That last bit is important. If you’re constantly shaving off an hour here or there ― thinking you can get by on five hours a night ― it’s time to reevaluate that sleep schedule.

“Start with small steps by giving yourself a sensible and realistic bedtime,” Konstantopoulou said. “Try to go to bed half an hour before your usual bedtime and stick to it. Evaluate this new habit every day by having a journal and writing down your progress.”

She noted that this new routine will improve your memory, reduce anxiety, and “transport toxins out of the brain” to potentially prevent chronic illnesses.

3. Find one small self-care act that works for you and prioritize it

Pick a you-centric activity and engage in it regularly, said Elena Touroni, co-founder of The Chelsea Psychology Clinic.

“The most impactful mental health goal a person can set is the commitment to balance workload and responsibilities alongside activities that bring them a sense of well-being and enjoyment,” she said. “When there is an imbalance in what we’re giving out to the world, and what we’re taking for ourselves, that’s when our psychological resources get depleted.”

Her suggestions to get you started? Try beginning each day with a five-minute mindfulness meditation session. Want to go further? “Go to therapy to unravel a lifelong pattern, get a personal trainer, or make time for reading,” she said. “This commitment can be broken down into specific and concrete goals, depending on your personal preferences, but it all comes down to making self-care a priority.”

4. Spend 10 minutes a day outside

Go for a walk during your lunch break, spend a few minutes drinking your morning coffee outside or pick up running. It doesn’t even have to be for a long period of time.

“This year, resolve to spend less time inside and more time outdoors in natural settings,” said Michael Brodsky, a psychiatrist. “Research in multiple countries show that spending time in green spaces can lift your mood and relieve anxiety in as little as 10 minutes.”

5. Regularly practice a simple mindfulness exercise

“Many of us spend our days worrying about the future or ruminating about the past, thus, missing a great deal of what is happening in the here-and-now,” said Anna Prudovski, the clinical director of Turning Point Psychological Stress.

Making an effort to be more present “increases the sense of well-being, promotes vitality, heightens our awareness, helps train our attention, improves the quality of our work, and enhances interpersonal relationships,” she said. Sounds pretty nice, right? “Be more present” can feel a little vague, so here’s how you can get started:

Each day, spend five minutes noticing your surroundings and how you feel. Do this by naming five things you see, four things you can physically feel, three different sounds you hear, two things you can smell, and one thing you can taste. It’s OK if you point out something far away from you. Then take a second to label how you’re feeling in the moment (like, “I’m frustrated,” “I’m bored,” or “I’m excited”). This is known as a grounding exercise, which experts say help with anxiety.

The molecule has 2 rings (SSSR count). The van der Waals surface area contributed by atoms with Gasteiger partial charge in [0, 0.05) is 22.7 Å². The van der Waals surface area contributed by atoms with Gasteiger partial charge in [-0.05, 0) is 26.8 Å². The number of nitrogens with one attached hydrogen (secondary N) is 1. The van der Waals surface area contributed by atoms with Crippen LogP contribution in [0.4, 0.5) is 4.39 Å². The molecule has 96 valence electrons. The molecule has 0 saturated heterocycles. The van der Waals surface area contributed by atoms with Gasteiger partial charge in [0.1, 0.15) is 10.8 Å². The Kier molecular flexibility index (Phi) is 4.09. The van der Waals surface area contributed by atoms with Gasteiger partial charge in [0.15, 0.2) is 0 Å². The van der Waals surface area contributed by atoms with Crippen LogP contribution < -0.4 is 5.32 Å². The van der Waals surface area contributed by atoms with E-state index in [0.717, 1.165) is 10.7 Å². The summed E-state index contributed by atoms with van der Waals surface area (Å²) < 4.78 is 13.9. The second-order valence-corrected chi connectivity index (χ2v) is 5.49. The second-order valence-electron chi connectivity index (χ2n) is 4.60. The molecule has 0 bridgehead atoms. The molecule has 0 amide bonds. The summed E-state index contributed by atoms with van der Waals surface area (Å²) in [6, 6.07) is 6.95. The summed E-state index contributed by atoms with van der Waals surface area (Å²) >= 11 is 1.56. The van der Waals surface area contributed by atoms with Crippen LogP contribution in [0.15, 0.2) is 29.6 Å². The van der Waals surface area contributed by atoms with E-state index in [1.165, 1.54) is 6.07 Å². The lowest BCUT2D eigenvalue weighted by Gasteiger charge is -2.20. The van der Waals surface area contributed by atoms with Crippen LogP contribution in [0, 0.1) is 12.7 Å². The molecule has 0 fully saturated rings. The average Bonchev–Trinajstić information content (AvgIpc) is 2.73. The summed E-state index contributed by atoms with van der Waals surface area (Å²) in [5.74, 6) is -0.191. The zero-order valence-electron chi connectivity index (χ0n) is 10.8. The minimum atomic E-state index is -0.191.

6. Say nice things about yourself

Roseanna Capenna-Hodge, pediatric mental health expert and psychologist, suggested an adjustment to your everyday vocabulary, both in your thoughts and out loud.

“Instead of always focusing on the negative, flip your dialogue to only positive outcomes. For example, instead of saying, ‘If I get that job,’ switch it to, ‘When I get that job.’ Those subtle changes in using positive language helps to change your mindset to a glass half full instead of a glass half empty.”

You can also increase your positive thoughts by stating one thing you like about yourself when you look in the mirror each morning. Cheesy, but worth a shot.

7. Give up or cut back on one unhealthy habit

We know when things are bad for us, which can cause stress. You can curb that by reducing them or giving them up entirely, said Sarah C. McEwen, a cognitive psychologist. Think activities like high alcohol consumption or excessive caffeine consumption.

Getting those things in check “will all help to manage stress levels,” McEwen said.

Getting those things in check “will all help to manage stress levels,” McEwen said.

8. Find a physical activity you love

“Exercise plays a large role in mental health,” said physician Jena Sussex-Pizula. “While studies are ongoing, a review article found consistent benefits to regular exercise across multiple studies.”

How often? McEwen suggests 30 minutes a day if you can. “This [amount] has been shown to produce the most benefit for improving mood and reducing stress levels,” she said.

The most important part is finding something you enjoy. It doesn’t matter if it’s pilates, martial arts, spinning, running, dancing or lifting weights ― just make sure the activity is something that excites you.

9. Try meditation

Haven’t jumped on the bandwagon just yet? Now is as good a time as ever. McEwen suggests meditation for those who want to improve their level of stress resilience.